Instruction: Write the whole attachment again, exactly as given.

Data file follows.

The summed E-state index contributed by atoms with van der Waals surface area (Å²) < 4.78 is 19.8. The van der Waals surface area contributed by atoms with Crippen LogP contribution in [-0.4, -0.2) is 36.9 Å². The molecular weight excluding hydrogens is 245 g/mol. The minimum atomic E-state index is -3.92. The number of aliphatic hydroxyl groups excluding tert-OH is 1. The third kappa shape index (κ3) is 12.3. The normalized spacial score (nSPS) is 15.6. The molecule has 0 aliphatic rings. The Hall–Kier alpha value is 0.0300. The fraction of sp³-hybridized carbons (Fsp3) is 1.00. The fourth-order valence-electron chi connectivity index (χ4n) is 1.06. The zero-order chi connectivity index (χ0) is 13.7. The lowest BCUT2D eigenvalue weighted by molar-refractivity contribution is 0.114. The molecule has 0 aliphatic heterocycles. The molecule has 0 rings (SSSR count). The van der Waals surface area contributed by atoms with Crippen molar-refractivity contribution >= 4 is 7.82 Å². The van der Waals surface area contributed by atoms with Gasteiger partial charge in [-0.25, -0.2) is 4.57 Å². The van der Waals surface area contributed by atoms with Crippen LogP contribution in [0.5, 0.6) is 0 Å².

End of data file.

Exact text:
The summed E-state index contributed by atoms with van der Waals surface area (Å²) < 4.78 is 19.8. The van der Waals surface area contributed by atoms with Crippen LogP contribution in [-0.4, -0.2) is 36.9 Å². The molecular weight excluding hydrogens is 245 g/mol. The minimum atomic E-state index is -3.92. The number of aliphatic hydroxyl groups excluding tert-OH is 1. The third kappa shape index (κ3) is 12.3. The normalized spacial score (nSPS) is 15.6. The molecule has 0 aliphatic rings. The Hall–Kier alpha value is 0.0300. The fraction of sp³-hybridized carbons (Fsp3) is 1.00. The fourth-order valence-electron chi connectivity index (χ4n) is 1.06. The zero-order chi connectivity index (χ0) is 13.7. The lowest BCUT2D eigenvalue weighted by molar-refractivity contribution is 0.114. The molecule has 0 aliphatic heterocycles. The molecule has 0 rings (SSSR count). The van der Waals surface area contributed by atoms with Crippen molar-refractivity contribution >= 4 is 7.82 Å². The van der Waals surface area contributed by atoms with Gasteiger partial charge in [-0.25, -0.2) is 4.57 Å². The van der Waals surface area contributed by atoms with Crippen LogP contribution in [0.5, 0.6) is 0 Å².